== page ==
9. In a process wise compliance, the “Website Visitor Personal Information Process” may not constitute an activity that may qualify as an activity of a Significant Data Fiduciary. However, in view of the way Section 10 of the DPDPA is worded, the company may otherwise be considered as a “Significant Data Fiduciary”. If so, one interpretation could be that the name of the DPO should be displayed on the website. If however, there is a proper disclosure of the process, the identity of an organization as a “Significant Data Fiduciary” is also “Process Dependent” and need to be disclosed only when a consent to the related process is sought.

10. If the website opts to collect personally identifiable information through a secondary process such as “Request for Service” placed through the website, a separate Privacy Notice may be displayed in conformity with the DPDPA Section 5 and 6.

The scope of WebDTS certification is limited to “Compliance of DPDPA 2023 for the processing of applicable personal information collected from the visitors of the website”.

The most important compliance requirement is to ensure that the Objective of the website is declared as “Publishing of information to the public” and a separate Privacy policy declaring that there is no collection of personal information in the process .

Where the website wants to use the website as a gateway to further services, it is advised that the Privacy policies/Notices for each of such subsidiary services are separately displayed before requesting for the service which shall be of the “Consent Grade”.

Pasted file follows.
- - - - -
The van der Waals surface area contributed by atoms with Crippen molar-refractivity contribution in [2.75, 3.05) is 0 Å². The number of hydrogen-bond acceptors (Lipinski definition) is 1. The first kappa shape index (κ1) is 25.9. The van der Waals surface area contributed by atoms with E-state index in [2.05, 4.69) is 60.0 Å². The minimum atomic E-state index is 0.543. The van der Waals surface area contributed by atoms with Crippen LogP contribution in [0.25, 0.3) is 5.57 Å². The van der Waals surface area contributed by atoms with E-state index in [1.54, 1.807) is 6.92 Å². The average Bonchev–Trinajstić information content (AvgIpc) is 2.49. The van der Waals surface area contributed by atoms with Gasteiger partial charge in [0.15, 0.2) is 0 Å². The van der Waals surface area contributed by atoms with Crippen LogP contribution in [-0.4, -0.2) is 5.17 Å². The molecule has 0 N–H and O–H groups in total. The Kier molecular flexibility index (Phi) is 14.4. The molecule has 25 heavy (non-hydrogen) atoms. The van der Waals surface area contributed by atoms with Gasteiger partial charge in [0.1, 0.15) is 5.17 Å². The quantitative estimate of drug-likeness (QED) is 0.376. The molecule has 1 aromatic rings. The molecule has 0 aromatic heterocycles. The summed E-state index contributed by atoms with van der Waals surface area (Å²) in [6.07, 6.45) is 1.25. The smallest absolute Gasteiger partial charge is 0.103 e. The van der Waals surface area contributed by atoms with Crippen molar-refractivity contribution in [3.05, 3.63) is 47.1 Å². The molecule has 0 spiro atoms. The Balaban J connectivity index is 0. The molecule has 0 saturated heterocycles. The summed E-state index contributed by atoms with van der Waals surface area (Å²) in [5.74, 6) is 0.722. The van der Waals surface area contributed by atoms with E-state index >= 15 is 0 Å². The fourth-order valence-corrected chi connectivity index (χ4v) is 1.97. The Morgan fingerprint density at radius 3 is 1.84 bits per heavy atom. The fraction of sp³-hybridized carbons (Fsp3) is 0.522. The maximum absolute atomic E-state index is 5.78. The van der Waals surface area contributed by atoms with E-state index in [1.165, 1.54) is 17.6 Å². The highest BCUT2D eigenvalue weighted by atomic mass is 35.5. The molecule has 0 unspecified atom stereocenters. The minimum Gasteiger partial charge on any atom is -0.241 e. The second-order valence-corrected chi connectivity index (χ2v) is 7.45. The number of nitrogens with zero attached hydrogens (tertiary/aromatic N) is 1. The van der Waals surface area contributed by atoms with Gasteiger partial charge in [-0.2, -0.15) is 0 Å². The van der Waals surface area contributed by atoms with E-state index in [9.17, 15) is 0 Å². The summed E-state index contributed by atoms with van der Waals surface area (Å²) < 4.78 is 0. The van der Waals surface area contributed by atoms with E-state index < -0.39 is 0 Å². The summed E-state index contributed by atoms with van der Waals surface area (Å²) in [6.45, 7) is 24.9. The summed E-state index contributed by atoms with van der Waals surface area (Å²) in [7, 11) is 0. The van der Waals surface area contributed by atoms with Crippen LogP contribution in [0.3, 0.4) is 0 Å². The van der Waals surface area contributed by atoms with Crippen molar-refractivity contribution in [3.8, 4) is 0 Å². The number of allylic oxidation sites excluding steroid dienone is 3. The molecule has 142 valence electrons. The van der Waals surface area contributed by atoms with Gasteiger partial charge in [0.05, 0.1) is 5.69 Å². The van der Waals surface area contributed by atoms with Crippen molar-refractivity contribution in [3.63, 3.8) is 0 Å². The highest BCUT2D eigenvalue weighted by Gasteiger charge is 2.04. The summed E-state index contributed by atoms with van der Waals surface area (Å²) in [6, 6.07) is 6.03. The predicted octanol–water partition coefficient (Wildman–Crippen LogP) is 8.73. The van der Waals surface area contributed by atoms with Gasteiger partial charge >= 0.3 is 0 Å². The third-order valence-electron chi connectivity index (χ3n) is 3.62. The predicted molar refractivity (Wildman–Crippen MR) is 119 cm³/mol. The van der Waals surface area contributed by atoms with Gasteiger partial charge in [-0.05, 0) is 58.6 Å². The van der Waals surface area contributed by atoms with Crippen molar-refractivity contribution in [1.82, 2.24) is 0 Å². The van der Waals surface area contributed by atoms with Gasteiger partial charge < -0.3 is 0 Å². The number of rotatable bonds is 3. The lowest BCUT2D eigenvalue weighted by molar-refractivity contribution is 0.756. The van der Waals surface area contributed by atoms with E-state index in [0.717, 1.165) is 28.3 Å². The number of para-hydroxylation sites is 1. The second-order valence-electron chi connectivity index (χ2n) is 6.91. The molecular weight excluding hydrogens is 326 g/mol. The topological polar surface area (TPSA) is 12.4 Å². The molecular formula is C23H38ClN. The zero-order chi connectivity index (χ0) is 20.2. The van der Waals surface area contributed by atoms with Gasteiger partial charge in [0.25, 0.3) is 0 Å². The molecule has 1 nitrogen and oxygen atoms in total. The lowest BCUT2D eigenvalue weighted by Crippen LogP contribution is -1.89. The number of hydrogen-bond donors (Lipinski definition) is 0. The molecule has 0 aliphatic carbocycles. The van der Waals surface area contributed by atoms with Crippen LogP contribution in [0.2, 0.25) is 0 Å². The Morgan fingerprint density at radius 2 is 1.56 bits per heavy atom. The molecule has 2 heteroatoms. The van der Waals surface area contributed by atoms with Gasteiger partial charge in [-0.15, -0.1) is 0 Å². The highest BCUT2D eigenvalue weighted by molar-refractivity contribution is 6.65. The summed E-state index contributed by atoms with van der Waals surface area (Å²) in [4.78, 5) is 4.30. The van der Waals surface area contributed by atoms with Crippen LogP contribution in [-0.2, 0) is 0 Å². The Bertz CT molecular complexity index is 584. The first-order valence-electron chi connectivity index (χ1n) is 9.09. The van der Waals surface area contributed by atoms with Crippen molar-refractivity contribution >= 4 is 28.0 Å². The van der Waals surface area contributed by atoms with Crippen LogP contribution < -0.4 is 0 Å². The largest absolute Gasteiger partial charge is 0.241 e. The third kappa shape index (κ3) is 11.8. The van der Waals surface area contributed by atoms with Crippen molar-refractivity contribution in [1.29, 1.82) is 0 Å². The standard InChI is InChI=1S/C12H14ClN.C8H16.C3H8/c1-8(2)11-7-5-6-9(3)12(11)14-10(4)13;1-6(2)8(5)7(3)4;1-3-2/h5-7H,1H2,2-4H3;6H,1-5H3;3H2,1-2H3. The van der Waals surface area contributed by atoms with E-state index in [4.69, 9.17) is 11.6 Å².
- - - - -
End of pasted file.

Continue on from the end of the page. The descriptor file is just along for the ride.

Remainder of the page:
If a company opts to use the website for not only information dissemination but also for other purposes (even if it is not e-commerce) as is the prevalent practice, the Privacy Policy becomes a Consent request for multiple purposes and it has to be appropriately written to meet the requirements of “Clear” and “Precise” standard along with “Consent” as per “Verifiable standard”.

Getting a WebDTS compliance tag (Level 1) is therefore possible with a proper revision of the Privacy Policy. However the expectation of FDPPI is that a website as a whole needs to be compliant with DPDPA 2023 and it appears that in India at present there are not many websites that will pass this test.

In the coming days, we shall discuss the different requirements to be met by a website if it has to get the WebDTS seal without the qualified seal of (Level 1). I suppose other experts in DPDPA 2023 may debate the compliance requirements that Naavi/FDPPI may consider as “Necessary”.


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E Mail handling as a Personal Data Process: Does DPDPA apply?

Every organization handles Corporate E Mail process. Just as having a website is one of the Digitization steps taken by all companies, having a corporate e-mail system is another early step in the process of digitization of business.